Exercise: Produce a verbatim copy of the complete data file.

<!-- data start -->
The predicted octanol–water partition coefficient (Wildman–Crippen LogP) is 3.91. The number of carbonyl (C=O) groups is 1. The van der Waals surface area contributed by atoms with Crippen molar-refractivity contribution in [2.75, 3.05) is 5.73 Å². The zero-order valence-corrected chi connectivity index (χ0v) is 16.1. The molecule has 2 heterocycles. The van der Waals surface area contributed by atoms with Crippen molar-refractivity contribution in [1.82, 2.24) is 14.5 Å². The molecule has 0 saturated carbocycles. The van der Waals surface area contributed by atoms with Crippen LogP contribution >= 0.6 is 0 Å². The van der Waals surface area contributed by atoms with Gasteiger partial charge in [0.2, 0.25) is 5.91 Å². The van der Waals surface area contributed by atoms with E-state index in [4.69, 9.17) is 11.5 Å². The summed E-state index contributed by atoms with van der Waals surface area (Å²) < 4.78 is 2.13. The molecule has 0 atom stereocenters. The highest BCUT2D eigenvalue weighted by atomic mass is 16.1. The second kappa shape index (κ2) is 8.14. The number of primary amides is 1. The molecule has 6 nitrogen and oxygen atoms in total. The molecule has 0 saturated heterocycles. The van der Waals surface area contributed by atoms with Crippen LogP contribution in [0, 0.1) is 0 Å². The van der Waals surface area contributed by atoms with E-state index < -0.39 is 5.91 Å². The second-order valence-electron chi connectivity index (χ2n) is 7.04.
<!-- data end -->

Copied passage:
The predicted octanol–water partition coefficient (Wildman–Crippen LogP) is 3.91. The number of carbonyl (C=O) groups is 1. The van der Waals surface area contributed by atoms with Crippen molar-refractivity contribution in [2.75, 3.05) is 5.73 Å². The zero-order valence-corrected chi connectivity index (χ0v) is 16.1. The molecule has 2 heterocycles. The van der Waals surface area contributed by atoms with Crippen molar-refractivity contribution in [1.82, 2.24) is 14.5 Å². The molecule has 0 saturated carbocycles. The van der Waals surface area contributed by atoms with Crippen LogP contribution >= 0.6 is 0 Å². The van der Waals surface area contributed by atoms with Gasteiger partial charge in [0.2, 0.25) is 5.91 Å². The van der Waals surface area contributed by atoms with E-state index in [4.69, 9.17) is 11.5 Å². The summed E-state index contributed by atoms with van der Waals surface area (Å²) < 4.78 is 2.13. The molecule has 0 atom stereocenters. The highest BCUT2D eigenvalue weighted by atomic mass is 16.1. The second kappa shape index (κ2) is 8.14. The number of primary amides is 1. The molecule has 6 nitrogen and oxygen atoms in total. The molecule has 0 saturated heterocycles. The van der Waals surface area contributed by atoms with Crippen LogP contribution in [0, 0.1) is 0 Å². The van der Waals surface area contributed by atoms with E-state index < -0.39 is 5.91 Å². The second-order valence-electron chi connectivity index (χ2n) is 7.04.